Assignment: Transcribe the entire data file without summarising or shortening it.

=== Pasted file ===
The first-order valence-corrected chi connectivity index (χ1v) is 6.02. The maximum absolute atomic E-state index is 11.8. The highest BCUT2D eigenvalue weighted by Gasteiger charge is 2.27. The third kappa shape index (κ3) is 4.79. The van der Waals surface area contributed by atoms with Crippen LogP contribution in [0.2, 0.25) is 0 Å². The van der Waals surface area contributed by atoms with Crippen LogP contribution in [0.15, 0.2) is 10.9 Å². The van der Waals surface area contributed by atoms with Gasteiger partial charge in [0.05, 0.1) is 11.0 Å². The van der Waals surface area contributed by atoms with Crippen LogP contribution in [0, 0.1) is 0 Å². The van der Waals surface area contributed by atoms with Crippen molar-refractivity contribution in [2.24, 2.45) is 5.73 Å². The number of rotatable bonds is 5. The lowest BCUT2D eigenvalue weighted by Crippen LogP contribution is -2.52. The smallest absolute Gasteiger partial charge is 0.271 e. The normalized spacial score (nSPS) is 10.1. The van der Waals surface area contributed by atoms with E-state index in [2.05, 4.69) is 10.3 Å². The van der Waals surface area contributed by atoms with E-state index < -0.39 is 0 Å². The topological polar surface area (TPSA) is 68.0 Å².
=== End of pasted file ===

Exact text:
The first-order valence-corrected chi connectivity index (χ1v) is 6.02. The maximum absolute atomic E-state index is 11.8. The highest BCUT2D eigenvalue weighted by Gasteiger charge is 2.27. The third kappa shape index (κ3) is 4.79. The van der Waals surface area contributed by atoms with Crippen LogP contribution in [0.2, 0.25) is 0 Å². The van der Waals surface area contributed by atoms with Crippen LogP contribution in [0.15, 0.2) is 10.9 Å². The van der Waals surface area contributed by atoms with Gasteiger partial charge in [0.05, 0.1) is 11.0 Å². The van der Waals surface area contributed by atoms with Crippen LogP contribution in [0, 0.1) is 0 Å². The van der Waals surface area contributed by atoms with Crippen molar-refractivity contribution in [2.24, 2.45) is 5.73 Å². The number of rotatable bonds is 5. The lowest BCUT2D eigenvalue weighted by Crippen LogP contribution is -2.52. The smallest absolute Gasteiger partial charge is 0.271 e. The normalized spacial score (nSPS) is 10.1. The van der Waals surface area contributed by atoms with E-state index in [2.05, 4.69) is 10.3 Å². The van der Waals surface area contributed by atoms with E-state index < -0.39 is 0 Å². The topological polar surface area (TPSA) is 68.0 Å².